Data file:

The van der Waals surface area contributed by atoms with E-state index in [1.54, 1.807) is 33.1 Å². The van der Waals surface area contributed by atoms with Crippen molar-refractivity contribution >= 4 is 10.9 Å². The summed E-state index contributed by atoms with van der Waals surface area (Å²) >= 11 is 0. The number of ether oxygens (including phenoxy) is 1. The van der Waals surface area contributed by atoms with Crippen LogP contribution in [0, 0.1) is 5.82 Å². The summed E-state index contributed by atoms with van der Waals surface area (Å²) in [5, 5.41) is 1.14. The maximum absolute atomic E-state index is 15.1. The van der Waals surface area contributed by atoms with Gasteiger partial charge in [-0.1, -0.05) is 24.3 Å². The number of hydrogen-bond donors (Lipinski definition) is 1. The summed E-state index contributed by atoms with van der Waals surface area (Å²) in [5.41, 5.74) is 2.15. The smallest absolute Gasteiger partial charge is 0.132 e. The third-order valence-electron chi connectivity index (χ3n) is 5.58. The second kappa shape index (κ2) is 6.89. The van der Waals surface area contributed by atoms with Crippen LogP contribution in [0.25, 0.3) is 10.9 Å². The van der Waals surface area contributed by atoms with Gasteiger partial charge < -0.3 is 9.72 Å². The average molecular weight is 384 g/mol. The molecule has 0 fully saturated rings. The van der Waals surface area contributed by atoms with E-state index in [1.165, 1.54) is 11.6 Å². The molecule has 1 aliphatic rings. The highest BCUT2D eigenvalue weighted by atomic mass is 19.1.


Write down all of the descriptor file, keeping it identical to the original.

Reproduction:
The van der Waals surface area contributed by atoms with E-state index in [1.54, 1.807) is 33.1 Å². The van der Waals surface area contributed by atoms with Crippen molar-refractivity contribution >= 4 is 10.9 Å². The summed E-state index contributed by atoms with van der Waals surface area (Å²) >= 11 is 0. The number of ether oxygens (including phenoxy) is 1. The van der Waals surface area contributed by atoms with Crippen LogP contribution in [0, 0.1) is 5.82 Å². The summed E-state index contributed by atoms with van der Waals surface area (Å²) in [5, 5.41) is 1.14. The maximum absolute atomic E-state index is 15.1. The van der Waals surface area contributed by atoms with Gasteiger partial charge in [-0.1, -0.05) is 24.3 Å². The number of hydrogen-bond donors (Lipinski definition) is 1. The summed E-state index contributed by atoms with van der Waals surface area (Å²) in [5.41, 5.74) is 2.15. The smallest absolute Gasteiger partial charge is 0.132 e. The third-order valence-electron chi connectivity index (χ3n) is 5.58. The second kappa shape index (κ2) is 6.89. The van der Waals surface area contributed by atoms with Crippen LogP contribution in [0.25, 0.3) is 10.9 Å². The van der Waals surface area contributed by atoms with Gasteiger partial charge < -0.3 is 9.72 Å². The average molecular weight is 384 g/mol. The molecule has 0 fully saturated rings. The van der Waals surface area contributed by atoms with E-state index in [1.165, 1.54) is 11.6 Å². The molecule has 1 aliphatic rings. The highest BCUT2D eigenvalue weighted by atomic mass is 19.1.